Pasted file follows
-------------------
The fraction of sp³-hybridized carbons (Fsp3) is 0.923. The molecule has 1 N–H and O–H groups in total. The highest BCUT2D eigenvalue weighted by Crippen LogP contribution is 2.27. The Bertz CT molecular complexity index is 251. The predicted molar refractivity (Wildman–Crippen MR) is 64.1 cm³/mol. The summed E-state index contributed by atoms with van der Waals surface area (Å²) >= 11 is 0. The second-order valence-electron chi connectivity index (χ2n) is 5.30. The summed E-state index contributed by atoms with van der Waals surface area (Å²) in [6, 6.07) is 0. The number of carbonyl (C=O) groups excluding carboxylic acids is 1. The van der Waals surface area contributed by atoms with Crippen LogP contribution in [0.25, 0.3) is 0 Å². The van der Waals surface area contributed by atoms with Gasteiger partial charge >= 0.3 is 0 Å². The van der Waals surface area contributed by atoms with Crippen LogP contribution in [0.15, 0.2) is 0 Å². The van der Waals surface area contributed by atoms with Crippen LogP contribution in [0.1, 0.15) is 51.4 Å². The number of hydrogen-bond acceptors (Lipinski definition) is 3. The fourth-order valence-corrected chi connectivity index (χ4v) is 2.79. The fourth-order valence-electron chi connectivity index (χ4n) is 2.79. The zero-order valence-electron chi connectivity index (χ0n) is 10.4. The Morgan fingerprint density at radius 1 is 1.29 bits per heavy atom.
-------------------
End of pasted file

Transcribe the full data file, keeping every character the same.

The fraction of sp³-hybridized carbons (Fsp3) is 0.923. The molecule has 1 N–H and O–H groups in total. The highest BCUT2D eigenvalue weighted by Crippen LogP contribution is 2.27. The Bertz CT molecular complexity index is 251. The predicted molar refractivity (Wildman–Crippen MR) is 64.1 cm³/mol. The summed E-state index contributed by atoms with van der Waals surface area (Å²) >= 11 is 0. The second-order valence-electron chi connectivity index (χ2n) is 5.30. The summed E-state index contributed by atoms with van der Waals surface area (Å²) in [6, 6.07) is 0. The number of carbonyl (C=O) groups excluding carboxylic acids is 1. The van der Waals surface area contributed by atoms with Crippen LogP contribution in [0.25, 0.3) is 0 Å². The van der Waals surface area contributed by atoms with Gasteiger partial charge >= 0.3 is 0 Å². The van der Waals surface area contributed by atoms with Crippen LogP contribution in [0.15, 0.2) is 0 Å². The van der Waals surface area contributed by atoms with Crippen LogP contribution in [0.1, 0.15) is 51.4 Å². The number of hydrogen-bond acceptors (Lipinski definition) is 3. The fourth-order valence-corrected chi connectivity index (χ4v) is 2.79. The fourth-order valence-electron chi connectivity index (χ4n) is 2.79. The zero-order valence-electron chi connectivity index (χ0n) is 10.4. The Morgan fingerprint density at radius 1 is 1.29 bits per heavy atom.